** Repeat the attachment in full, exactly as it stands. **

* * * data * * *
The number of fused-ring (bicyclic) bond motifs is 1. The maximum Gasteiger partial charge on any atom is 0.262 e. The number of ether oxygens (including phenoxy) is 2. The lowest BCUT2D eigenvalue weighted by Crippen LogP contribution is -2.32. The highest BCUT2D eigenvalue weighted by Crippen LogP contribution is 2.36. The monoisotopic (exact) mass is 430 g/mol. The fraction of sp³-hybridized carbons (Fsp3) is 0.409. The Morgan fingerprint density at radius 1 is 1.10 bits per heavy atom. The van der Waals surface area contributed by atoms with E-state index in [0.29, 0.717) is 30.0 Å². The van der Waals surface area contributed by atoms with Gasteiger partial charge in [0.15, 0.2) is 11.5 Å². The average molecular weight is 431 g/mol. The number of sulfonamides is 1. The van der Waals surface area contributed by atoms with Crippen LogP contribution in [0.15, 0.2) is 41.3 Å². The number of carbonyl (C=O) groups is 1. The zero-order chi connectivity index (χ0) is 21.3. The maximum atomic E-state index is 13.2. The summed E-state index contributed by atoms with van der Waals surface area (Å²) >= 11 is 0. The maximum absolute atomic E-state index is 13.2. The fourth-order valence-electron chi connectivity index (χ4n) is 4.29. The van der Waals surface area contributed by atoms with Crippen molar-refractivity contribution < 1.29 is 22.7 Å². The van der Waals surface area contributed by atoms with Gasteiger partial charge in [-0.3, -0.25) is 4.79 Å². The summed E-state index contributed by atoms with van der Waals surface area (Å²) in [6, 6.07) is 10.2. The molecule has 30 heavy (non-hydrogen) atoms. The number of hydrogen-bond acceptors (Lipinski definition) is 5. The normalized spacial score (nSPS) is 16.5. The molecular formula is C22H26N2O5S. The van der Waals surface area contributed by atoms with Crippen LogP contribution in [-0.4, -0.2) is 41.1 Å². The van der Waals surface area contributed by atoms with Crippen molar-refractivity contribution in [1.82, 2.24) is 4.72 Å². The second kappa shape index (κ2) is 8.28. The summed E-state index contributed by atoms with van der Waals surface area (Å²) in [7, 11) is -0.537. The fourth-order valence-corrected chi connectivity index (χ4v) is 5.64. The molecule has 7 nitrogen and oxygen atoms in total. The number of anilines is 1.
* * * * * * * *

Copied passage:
The number of fused-ring (bicyclic) bond motifs is 1. The maximum Gasteiger partial charge on any atom is 0.262 e. The number of ether oxygens (including phenoxy) is 2. The lowest BCUT2D eigenvalue weighted by Crippen LogP contribution is -2.32. The highest BCUT2D eigenvalue weighted by Crippen LogP contribution is 2.36. The monoisotopic (exact) mass is 430 g/mol. The fraction of sp³-hybridized carbons (Fsp3) is 0.409. The Morgan fingerprint density at radius 1 is 1.10 bits per heavy atom. The van der Waals surface area contributed by atoms with E-state index in [0.29, 0.717) is 30.0 Å². The van der Waals surface area contributed by atoms with Gasteiger partial charge in [0.15, 0.2) is 11.5 Å². The average molecular weight is 431 g/mol. The number of sulfonamides is 1. The van der Waals surface area contributed by atoms with Crippen LogP contribution in [0.15, 0.2) is 41.3 Å². The number of carbonyl (C=O) groups is 1. The zero-order chi connectivity index (χ0) is 21.3. The maximum atomic E-state index is 13.2. The summed E-state index contributed by atoms with van der Waals surface area (Å²) >= 11 is 0. The maximum absolute atomic E-state index is 13.2. The fourth-order valence-electron chi connectivity index (χ4n) is 4.29. The van der Waals surface area contributed by atoms with Crippen molar-refractivity contribution < 1.29 is 22.7 Å². The van der Waals surface area contributed by atoms with Gasteiger partial charge in [-0.3, -0.25) is 4.79 Å². The summed E-state index contributed by atoms with van der Waals surface area (Å²) in [6, 6.07) is 10.2. The molecule has 30 heavy (non-hydrogen) atoms. The number of hydrogen-bond acceptors (Lipinski definition) is 5. The normalized spacial score (nSPS) is 16.5. The molecular formula is C22H26N2O5S. The van der Waals surface area contributed by atoms with Crippen LogP contribution in [-0.4, -0.2) is 41.1 Å². The van der Waals surface area contributed by atoms with Crippen molar-refractivity contribution in [1.82, 2.24) is 4.72 Å². The second kappa shape index (κ2) is 8.28. The summed E-state index contributed by atoms with van der Waals surface area (Å²) in [7, 11) is -0.537. The fourth-order valence-corrected chi connectivity index (χ4v) is 5.64. The molecule has 7 nitrogen and oxygen atoms in total. The number of anilines is 1.